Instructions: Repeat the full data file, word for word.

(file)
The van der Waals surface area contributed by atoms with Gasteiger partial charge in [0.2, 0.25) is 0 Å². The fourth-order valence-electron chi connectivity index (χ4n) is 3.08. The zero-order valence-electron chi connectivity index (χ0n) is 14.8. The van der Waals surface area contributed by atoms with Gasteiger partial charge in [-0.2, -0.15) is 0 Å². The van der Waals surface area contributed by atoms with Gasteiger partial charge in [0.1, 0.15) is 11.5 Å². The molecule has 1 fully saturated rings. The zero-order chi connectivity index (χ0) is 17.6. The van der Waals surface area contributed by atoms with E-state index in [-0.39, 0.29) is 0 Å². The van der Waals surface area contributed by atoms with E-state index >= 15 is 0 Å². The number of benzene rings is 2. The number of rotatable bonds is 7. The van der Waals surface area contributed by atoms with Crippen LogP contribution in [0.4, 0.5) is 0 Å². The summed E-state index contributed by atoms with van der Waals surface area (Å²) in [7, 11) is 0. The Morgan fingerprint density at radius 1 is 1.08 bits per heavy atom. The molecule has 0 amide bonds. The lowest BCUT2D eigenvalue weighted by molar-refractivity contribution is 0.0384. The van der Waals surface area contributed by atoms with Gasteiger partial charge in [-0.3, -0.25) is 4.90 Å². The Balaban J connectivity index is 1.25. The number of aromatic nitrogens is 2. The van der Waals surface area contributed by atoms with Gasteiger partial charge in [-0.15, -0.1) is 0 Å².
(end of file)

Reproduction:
The van der Waals surface area contributed by atoms with Gasteiger partial charge in [0.2, 0.25) is 0 Å². The fourth-order valence-electron chi connectivity index (χ4n) is 3.08. The zero-order valence-electron chi connectivity index (χ0n) is 14.8. The van der Waals surface area contributed by atoms with Gasteiger partial charge in [-0.2, -0.15) is 0 Å². The van der Waals surface area contributed by atoms with Gasteiger partial charge in [0.1, 0.15) is 11.5 Å². The molecule has 1 fully saturated rings. The zero-order chi connectivity index (χ0) is 17.6. The van der Waals surface area contributed by atoms with E-state index in [-0.39, 0.29) is 0 Å². The van der Waals surface area contributed by atoms with E-state index >= 15 is 0 Å². The number of benzene rings is 2. The number of rotatable bonds is 7. The van der Waals surface area contributed by atoms with Crippen LogP contribution in [0.4, 0.5) is 0 Å². The summed E-state index contributed by atoms with van der Waals surface area (Å²) in [7, 11) is 0. The Morgan fingerprint density at radius 1 is 1.08 bits per heavy atom. The molecule has 0 amide bonds. The lowest BCUT2D eigenvalue weighted by molar-refractivity contribution is 0.0384. The van der Waals surface area contributed by atoms with Gasteiger partial charge in [-0.3, -0.25) is 4.90 Å². The Balaban J connectivity index is 1.25. The number of aromatic nitrogens is 2. The van der Waals surface area contributed by atoms with Gasteiger partial charge in [-0.15, -0.1) is 0 Å².